Managing Mandatory IRA Distributions

Individual retirement accounts and defined-contribution plans such as 401(k)s let you accumulate funds without paying taxes, but only up to a point. After you turn 70½, you must start withdrawals and pay taxes on the distributions. Fail to make required withdrawals, or take too little, and you’ll be hit with steep penalties.

There’s not much you can do to avoid paying the tax man, of course, and that’s the goal of required minimum distributions, or RMDs—to generate taxable income. But the requirements are complex, and beyond making sure to follow the rules, you could consider strategies that may help postpone or reduce your liability.

The Internal Revenue Service requires you to begin RMDs from tax-deferred accounts by April 1 of the year after you turn 70½. That first distribution actually covers the previous year, and you must make a second withdrawal by December 31. You’ll owe an “excess accumulation tax” of 50% on any part of your RMD you don’t withdraw.

 

To calculate your distribution, divide your IRA account balance by a figure from IRS Publication 590’s life-expectancy tables. There are three: one for beneficiaries who inherit an IRA; another for IRA owners whose spouse is the account’s sole beneficiary and is more than 10 years younger than the owner; and a third for other married or single owners. Using the third table, an unmarried, 72-year-old IRA owner would find a distribution period of 25.6 years. To calculate her RMD, she would divide her total account balance by that figure. So if the balance is $500,000, she would have to withdraw $19,531.25 the first year. Each subsequent year’s required distribution would be calculated the same way, based on the current account balance and a new distribution figure from the table.

You’re always free to take more than the required distribution, but extra withdrawals won’t count against the following year’s RMD. You will have a smaller account balance, though, and that will mean a smaller required distribution.

If you have multiple IRAs, you must calculate an RMD for each. But the total required withdrawal can come from a single account or from two or more IRAs. You may decide to exhaust a small account, or you could use the RMD to trim allocations that have grown too large.

Other possible strategies include:

Avoid distribution issues by converting your account to a Roth IRA. Roth IRAs don’t require RMDs, because a Roth is funded with after-tax dollars, and money you do withdraw isn’t taxed. A non-spouse who inherits Roth assets will have to take distributions, but those, too, will be tax-free. If you convert a traditional IRA to a Roth, you’ll owe income tax on the amount you convert, but you’ll avoid taxes on subsequent investment income. And you can continue to contribute to a Roth even during retirement. Through 2009, Roth conversions were restricted to those with an adjusted gross income (single or joint) of less than $100,000. But that ceiling disappeared in 2010.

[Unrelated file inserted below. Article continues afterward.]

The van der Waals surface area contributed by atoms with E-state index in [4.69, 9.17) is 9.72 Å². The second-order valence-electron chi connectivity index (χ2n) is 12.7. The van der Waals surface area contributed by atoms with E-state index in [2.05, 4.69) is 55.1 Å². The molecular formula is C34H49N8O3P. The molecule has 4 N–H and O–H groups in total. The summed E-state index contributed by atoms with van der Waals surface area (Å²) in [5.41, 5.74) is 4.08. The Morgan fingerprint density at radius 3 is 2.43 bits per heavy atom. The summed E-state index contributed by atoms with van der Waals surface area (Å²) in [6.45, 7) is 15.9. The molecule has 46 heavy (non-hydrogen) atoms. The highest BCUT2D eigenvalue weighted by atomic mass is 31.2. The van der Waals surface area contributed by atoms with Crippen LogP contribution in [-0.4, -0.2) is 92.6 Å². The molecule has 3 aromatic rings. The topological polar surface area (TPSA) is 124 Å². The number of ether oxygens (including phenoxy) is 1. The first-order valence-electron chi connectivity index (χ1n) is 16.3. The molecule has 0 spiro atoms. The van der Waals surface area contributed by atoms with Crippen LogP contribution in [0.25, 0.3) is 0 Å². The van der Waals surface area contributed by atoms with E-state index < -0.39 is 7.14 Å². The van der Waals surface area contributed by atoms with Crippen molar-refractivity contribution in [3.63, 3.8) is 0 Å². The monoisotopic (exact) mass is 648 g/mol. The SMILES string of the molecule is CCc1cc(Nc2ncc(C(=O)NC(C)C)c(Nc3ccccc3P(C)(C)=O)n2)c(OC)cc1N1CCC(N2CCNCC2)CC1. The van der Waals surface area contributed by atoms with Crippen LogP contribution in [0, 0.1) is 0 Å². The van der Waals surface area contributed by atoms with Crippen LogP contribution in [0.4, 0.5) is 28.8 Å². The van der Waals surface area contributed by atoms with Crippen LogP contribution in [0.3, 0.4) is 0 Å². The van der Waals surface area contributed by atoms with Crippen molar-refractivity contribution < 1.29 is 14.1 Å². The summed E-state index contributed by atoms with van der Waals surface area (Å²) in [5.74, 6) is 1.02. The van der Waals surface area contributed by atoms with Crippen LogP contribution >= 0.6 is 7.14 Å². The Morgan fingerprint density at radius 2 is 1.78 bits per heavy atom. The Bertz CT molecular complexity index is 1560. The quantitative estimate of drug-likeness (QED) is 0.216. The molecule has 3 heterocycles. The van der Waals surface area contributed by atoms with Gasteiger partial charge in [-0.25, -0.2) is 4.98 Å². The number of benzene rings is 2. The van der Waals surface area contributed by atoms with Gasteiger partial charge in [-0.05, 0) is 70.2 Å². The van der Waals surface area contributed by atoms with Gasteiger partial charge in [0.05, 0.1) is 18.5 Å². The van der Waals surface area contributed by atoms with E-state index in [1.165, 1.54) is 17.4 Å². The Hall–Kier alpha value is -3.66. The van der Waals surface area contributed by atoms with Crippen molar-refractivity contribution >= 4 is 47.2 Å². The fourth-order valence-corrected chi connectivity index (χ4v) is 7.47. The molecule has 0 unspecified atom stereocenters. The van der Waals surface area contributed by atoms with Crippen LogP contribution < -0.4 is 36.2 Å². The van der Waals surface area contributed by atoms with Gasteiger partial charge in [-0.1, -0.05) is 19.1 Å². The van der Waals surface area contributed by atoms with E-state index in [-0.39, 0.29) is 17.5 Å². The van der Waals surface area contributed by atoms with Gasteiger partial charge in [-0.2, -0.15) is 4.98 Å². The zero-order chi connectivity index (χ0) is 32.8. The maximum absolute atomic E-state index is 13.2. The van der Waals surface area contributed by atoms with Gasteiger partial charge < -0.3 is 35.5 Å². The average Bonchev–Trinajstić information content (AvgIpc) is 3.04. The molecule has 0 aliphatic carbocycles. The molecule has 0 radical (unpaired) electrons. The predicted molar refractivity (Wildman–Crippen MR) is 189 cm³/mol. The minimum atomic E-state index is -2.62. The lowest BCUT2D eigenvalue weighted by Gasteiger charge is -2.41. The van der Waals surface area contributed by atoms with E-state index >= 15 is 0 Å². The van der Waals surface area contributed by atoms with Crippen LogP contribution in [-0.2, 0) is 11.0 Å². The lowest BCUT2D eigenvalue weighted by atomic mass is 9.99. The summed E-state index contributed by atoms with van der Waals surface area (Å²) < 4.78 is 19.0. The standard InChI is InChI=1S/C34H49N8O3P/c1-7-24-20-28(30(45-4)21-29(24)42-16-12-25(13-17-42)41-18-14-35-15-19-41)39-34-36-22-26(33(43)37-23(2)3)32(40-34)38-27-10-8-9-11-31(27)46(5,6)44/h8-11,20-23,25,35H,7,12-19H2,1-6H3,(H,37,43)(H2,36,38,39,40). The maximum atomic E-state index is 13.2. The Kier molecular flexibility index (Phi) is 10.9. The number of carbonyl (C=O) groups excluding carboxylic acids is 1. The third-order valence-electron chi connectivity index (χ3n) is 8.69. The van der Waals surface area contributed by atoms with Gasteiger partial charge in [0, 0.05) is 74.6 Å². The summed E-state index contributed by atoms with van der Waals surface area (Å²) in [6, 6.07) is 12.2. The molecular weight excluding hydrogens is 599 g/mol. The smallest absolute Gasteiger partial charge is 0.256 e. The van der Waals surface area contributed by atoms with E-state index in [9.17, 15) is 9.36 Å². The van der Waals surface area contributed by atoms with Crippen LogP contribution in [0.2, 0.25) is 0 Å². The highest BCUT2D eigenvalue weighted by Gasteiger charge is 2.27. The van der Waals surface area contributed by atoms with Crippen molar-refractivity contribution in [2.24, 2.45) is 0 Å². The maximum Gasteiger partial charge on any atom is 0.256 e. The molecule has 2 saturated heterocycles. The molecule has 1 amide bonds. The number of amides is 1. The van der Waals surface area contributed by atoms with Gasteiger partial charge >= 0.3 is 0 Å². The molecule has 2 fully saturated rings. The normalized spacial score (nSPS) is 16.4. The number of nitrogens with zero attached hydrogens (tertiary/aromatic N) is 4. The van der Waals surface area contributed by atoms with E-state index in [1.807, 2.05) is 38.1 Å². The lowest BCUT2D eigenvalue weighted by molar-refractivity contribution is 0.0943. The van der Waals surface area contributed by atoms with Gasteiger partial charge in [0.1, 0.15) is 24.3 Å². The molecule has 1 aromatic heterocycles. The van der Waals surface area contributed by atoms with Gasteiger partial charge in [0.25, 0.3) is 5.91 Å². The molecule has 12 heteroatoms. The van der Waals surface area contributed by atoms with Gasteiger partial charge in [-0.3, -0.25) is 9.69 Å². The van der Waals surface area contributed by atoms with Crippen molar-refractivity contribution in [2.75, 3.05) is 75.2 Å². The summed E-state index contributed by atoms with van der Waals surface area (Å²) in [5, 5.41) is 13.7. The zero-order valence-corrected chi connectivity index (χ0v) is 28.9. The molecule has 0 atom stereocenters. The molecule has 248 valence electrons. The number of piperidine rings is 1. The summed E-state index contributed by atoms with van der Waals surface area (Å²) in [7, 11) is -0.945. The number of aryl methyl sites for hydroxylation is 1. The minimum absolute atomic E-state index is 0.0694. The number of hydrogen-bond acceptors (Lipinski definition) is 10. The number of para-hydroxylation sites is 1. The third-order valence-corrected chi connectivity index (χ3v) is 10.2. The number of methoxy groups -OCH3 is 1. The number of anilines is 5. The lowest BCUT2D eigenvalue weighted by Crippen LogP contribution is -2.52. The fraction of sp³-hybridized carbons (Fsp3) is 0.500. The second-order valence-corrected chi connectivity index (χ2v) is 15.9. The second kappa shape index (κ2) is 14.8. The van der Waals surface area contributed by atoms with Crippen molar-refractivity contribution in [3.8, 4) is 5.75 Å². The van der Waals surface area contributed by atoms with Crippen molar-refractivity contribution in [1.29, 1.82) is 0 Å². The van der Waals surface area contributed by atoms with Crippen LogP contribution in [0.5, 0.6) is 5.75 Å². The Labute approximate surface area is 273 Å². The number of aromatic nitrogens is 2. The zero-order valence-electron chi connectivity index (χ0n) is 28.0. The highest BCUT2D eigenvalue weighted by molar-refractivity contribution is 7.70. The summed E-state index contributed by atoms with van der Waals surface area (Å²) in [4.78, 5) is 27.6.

Weigh the pros and cons of rolling over a 401(k) to an IRA. Employer-sponsored plans such as 401(k)s are subject to the same RMD rules that govern IRA distributions, and IRAs generally provide more flexibility. But there may be advantages to leaving money in a former company’s plan or moving it to a new 401(k), and recent tax law changes leveled the playing field regarding inheritances from the two types of plan.

Split your IRA to ease the tax load on heirs. Non-spouses who inherit IRAs must begin RMDs within a year, with the amount based on their life expectancy (and other factors, including whether the original IRA owner died before or after starting RMDs). If you split a large account into multiple IRAs, and leave one to each child, younger children will be able to take out much smaller RMDs in the early years.

Trusts could help control the proceeds from your retirement account after your death, minimizing tax liability and ensuring your wishes are carried out. But choosing the right trust and structuring it properly can be challenging. We can work with your attorney and your accountant to help you craft your estate plan and manage IRA distributions in a way that fits your financial plan and makes the best use of retirement assets.

This article was written by a professional financial journalist for G.W. Sherwold and is not intended as legal or investment advice.

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